Itís important to understand that there is an element of risk in virtually every patient transfer methodology, which is why we continuously stress the need to properly assess each patient transfer in advance in order to prevent unnecessary injuries to caregivers or patients. Most pivot transfers require good caregiver skill because they place a great deal of emphasis on the patientís ability to understand what they have to do (namely stand and bear their own weight) and cooperate with the caregiver during the entire transfer process. Note: assess the patientís ability to stand, and understand, before proceeding with a pivot transfer!
That said, pivot transfers and pivot transfer boards are commonly encountered in healthcare, thus itís really a matter of conditioning caregivers regarding when to use them and how to avoid injuries. Following are three observations for you to consider:
- Sliding boards are generally used in conjunction with gait belts for safety purposes. Many of the newer versions of sliding boards have pivoting devices that allow the patient to slide easily along the board without incurring tissue damage and with no lifting involved. These devices are particularly useful for difficult transfers such as from wheelchair to automobile seat. They can be used safely but you should become familiar with, and follow the manufacturerís instructions.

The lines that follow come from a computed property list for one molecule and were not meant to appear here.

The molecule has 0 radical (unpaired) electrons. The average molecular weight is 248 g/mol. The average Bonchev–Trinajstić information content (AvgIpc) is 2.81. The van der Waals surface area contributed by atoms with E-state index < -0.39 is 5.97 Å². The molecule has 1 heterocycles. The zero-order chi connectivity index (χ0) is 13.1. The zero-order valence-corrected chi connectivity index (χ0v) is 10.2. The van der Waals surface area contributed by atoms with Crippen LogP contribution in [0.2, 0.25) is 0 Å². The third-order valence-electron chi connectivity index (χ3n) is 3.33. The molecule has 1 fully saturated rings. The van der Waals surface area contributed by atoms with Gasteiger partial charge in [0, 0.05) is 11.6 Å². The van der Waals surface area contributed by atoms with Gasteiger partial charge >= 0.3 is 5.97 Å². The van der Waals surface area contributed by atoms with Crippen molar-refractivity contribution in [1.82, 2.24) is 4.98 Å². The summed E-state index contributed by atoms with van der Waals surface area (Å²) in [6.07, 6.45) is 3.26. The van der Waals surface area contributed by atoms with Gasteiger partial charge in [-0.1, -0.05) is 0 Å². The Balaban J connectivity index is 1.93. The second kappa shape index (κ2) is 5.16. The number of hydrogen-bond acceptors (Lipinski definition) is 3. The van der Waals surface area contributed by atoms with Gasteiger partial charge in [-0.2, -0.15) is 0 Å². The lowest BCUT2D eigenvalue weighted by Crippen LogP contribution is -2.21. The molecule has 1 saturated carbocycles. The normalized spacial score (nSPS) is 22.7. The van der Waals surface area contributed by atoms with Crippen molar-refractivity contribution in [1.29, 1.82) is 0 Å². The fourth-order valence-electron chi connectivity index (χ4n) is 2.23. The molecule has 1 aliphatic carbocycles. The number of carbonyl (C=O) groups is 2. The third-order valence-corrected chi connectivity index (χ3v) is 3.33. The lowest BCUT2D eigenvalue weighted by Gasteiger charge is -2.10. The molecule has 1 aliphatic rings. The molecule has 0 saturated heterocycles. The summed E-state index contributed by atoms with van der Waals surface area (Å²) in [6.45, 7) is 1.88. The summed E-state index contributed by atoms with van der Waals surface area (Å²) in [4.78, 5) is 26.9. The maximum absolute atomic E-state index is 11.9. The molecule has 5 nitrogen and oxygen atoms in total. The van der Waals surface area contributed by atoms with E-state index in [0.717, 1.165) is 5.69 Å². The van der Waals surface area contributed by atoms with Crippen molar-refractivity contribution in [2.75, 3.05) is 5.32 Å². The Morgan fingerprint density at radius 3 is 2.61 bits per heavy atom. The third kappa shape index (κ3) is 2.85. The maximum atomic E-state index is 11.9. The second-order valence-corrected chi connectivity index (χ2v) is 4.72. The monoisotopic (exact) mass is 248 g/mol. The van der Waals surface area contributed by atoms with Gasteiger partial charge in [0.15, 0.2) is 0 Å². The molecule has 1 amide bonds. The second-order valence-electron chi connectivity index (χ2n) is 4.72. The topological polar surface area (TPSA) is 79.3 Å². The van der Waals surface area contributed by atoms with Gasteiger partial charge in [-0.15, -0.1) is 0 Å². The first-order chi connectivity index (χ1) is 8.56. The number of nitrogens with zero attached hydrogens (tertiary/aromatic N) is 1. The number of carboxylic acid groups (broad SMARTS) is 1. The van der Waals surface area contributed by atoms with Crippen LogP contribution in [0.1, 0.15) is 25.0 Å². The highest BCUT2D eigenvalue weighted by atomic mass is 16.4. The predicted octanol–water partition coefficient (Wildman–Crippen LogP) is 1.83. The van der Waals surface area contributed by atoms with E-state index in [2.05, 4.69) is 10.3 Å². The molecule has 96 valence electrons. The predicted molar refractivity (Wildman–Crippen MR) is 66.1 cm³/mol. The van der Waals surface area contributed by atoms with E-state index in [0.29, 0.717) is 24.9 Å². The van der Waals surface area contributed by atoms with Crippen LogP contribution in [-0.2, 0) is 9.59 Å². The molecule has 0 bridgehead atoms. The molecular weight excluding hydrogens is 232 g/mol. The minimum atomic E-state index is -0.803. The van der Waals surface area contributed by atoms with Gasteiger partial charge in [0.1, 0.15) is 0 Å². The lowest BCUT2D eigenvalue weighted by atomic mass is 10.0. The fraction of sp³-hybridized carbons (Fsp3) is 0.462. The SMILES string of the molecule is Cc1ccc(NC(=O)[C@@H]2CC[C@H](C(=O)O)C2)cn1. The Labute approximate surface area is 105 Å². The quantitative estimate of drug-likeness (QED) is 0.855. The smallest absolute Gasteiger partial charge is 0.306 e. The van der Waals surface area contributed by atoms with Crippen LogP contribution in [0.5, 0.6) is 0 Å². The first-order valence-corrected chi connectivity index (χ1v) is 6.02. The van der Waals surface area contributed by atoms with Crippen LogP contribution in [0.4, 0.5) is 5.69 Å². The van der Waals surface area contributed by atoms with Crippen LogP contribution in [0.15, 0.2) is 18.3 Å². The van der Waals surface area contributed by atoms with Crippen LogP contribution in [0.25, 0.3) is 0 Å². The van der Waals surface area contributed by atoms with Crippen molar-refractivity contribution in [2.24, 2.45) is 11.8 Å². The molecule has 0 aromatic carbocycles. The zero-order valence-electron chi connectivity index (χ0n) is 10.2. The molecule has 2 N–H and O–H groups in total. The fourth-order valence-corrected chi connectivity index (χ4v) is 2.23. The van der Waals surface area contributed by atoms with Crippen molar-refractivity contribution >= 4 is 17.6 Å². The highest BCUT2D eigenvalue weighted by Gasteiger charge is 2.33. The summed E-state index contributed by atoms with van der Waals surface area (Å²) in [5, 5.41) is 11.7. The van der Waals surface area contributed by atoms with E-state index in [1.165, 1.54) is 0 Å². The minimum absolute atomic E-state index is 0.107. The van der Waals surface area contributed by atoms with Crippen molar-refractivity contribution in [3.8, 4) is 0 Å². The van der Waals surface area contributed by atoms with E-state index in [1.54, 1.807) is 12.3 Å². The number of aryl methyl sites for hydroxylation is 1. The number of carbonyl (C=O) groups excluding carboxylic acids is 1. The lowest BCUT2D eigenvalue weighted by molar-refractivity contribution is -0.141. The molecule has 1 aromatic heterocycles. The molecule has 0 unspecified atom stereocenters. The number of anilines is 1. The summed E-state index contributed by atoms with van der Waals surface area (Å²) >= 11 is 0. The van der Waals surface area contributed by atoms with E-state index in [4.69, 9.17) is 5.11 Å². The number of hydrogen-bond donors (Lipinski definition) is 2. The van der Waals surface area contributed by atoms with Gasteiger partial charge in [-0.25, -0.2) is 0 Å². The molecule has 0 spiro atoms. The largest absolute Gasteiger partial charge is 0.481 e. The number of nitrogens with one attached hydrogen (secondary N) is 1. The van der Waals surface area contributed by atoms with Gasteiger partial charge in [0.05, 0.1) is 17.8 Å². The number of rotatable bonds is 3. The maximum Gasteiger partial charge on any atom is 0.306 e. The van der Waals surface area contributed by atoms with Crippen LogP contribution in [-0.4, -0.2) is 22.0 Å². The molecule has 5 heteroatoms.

- Two-person pivot transfers are used to transfer patients between two seating surfaces such as a bed and a wheelchair. These maneuvers are moderately risky and are often performed with the assistance of a gait belt or transfer belt. The caregiver facing the patientís front may deploy a gait belt and would use her weight to counterbalance the patientís weight while the caregiver facing the patientís rear would guide the patient from one seat to another. The rear caregiver is generally at greater risk of injury because she may be in an awkward posture and thus more prone to try to prevent a fall if the patient begins to lose their balance. Note: in order to utilize this technique effectively, the patient must be able to bear their own weight.
- Single-person pivot transfers involve high risk for both the caregiver and the patient. Two techniques are possible, one with the caregiver facing the patient and placing her hands around the patientís waist, and the other placing her hands on a gait belt which is around the patientís waist. One significant danger in this transfer method is that the patient may be inclined to place their hands around the caregiverís neck. Then, in the event the patient begins to slip or fall, this places the caregiver at significant risk of injury to the back or neck. Note: Do NOT attempt to lift the patient from their seat, and do NOT attempt this maneuver if the patient is unable to support their own weight and move to a full standing position.
The Lift Doctor*